The latest holy-crap-I-lost-something story does not even have the decency to feature an actual lost object.
On Monday Ryan and I went to his favorite children's museum - the one with the awesome water room that supplies the kids with raincoats but still always ends up resulting in the need for a full change of clothes. We stayed all day.
When it was time to leave, we put on our coats.
"Where's my hat, Mommy?"
"You didn't wear a hat today. Remember, you had your Mickey Mouse sweatshirt, and you wore the hood instead of a hat." The sweatshirt, of course, had gotten wet in the water room, and he was now wearing a regular shirt, not a hoodie. I pulled up the hood on his jacket.
Ryan dissolved in tears. "Can you take me back to the museum?" he screamed in a panic. "Got to find my hat!"
"Baby, you didn't wear a hat today. Your hat is at home."
"My hat is LOST! Take me back to the museum! Got to get my hat in the water room!"
I tried to convince him that he was wrong. I showed him the wet sweatshirt he had been wearing earlier.
"Got to find my hat, I'll be happy."
It's very hard to win a rational argument when your opponent is screaming and sobbing and going boneless.
I carried him to the car.
As I buckled his seatbelt, through his tears he asked over and over again to go back to the museum to find his lost hat. I tried one last time to reason with him, but he was positive his hat was in the museum, and I was the monster preventing him from retrieving it.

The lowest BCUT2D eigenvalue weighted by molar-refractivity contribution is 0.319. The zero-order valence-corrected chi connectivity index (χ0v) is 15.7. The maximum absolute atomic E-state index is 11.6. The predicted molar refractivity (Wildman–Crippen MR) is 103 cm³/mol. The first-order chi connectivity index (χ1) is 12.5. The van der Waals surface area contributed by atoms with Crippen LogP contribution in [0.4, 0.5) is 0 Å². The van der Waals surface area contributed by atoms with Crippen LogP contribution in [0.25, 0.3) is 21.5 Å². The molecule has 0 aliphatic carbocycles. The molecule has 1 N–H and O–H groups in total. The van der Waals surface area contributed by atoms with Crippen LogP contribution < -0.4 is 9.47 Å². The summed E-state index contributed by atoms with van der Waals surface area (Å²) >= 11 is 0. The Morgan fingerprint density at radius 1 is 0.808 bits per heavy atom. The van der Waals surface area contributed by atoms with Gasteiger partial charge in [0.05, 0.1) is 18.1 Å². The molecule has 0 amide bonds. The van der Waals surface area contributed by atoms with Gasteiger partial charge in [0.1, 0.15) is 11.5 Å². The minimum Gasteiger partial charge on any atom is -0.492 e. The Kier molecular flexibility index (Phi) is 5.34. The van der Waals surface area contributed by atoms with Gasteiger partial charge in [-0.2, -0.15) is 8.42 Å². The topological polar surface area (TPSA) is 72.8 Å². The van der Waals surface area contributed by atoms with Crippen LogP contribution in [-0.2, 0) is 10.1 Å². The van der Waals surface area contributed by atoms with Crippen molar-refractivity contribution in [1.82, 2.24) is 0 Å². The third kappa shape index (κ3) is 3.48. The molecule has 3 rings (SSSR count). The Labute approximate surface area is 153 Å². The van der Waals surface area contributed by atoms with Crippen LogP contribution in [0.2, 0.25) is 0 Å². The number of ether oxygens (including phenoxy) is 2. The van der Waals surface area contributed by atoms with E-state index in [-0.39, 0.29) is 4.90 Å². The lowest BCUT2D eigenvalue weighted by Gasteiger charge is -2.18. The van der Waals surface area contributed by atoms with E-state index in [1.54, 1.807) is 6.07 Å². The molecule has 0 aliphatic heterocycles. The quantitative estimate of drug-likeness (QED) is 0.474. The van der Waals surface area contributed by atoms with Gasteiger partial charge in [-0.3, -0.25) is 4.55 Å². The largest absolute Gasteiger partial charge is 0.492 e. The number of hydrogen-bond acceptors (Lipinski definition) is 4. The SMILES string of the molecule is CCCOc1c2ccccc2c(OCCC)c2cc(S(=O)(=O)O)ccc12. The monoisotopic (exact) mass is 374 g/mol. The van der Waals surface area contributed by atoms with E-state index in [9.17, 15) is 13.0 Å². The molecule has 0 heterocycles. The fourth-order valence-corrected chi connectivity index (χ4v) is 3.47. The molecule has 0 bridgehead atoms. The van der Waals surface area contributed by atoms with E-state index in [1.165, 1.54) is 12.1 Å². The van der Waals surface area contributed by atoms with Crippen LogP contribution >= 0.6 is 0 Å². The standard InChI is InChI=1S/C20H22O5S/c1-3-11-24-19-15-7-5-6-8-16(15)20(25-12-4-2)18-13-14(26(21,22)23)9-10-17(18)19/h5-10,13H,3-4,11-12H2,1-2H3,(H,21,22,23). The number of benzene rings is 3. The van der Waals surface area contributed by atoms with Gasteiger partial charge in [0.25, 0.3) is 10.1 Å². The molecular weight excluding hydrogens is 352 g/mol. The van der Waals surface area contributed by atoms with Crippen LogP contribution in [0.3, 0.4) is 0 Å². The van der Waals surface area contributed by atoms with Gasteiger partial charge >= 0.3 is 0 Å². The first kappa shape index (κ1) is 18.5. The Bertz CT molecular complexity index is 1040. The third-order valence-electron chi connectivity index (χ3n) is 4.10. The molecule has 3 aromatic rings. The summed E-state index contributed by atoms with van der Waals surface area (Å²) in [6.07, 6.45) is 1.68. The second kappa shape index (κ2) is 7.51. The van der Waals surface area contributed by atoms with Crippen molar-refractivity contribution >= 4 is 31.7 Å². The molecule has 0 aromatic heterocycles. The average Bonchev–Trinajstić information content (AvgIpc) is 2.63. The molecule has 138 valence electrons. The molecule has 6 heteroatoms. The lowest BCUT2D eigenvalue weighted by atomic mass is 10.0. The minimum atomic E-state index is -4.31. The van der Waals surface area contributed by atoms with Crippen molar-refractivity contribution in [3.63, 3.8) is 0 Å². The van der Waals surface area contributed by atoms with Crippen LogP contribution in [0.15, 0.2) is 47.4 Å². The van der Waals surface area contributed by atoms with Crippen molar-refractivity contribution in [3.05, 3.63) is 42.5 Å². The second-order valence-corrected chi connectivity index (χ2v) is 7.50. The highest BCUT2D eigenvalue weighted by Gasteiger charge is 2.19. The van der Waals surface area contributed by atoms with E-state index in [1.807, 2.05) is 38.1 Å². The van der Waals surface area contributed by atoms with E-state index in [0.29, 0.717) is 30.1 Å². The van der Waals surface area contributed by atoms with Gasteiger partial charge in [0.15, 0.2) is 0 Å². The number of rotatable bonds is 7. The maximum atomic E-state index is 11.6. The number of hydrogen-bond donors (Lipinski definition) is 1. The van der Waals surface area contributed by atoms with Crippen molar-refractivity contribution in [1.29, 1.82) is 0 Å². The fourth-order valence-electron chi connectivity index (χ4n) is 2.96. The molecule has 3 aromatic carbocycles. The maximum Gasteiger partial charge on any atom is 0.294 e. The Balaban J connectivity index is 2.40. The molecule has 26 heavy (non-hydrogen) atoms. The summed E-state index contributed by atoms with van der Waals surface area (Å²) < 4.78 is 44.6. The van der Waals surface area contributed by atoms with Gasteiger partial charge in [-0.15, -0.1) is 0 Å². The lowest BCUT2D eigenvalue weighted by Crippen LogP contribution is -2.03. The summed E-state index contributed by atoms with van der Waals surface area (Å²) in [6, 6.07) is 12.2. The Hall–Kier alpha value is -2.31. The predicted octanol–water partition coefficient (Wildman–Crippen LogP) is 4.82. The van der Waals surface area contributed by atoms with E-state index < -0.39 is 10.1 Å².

I started driving, thinking the motion of the car would settle him. I played his favorite CD - the soundtrack to The Muppets - loud enough for him to hear over his own crying.
He cried the whole way home - forty five minutes of him bawling while I sang "Life's a Happy Song" and clucked along with Camilla the Chicken's rendition of Cee-Lo Green's "F**k You."
He was still crying when I parked in front of our building.
Still crying in the elevator.
As soon as we were inside our apartment, I pulled his hat out of the closet.
"See, here's your hat. It's not lost."
Ryan maintained his own set of facts. He cried, "MY HAT IS LOST!"
I showed him the Mickey Mouse sweatshirt. "See, this is what you wore this morning. It's right here. Everything's ok."
He just kept crying.
At a loss for what else to do, I brought him to his room, covered him with a blanket, and told him to come find me when he was ready to be rational.
Bock bock booooock.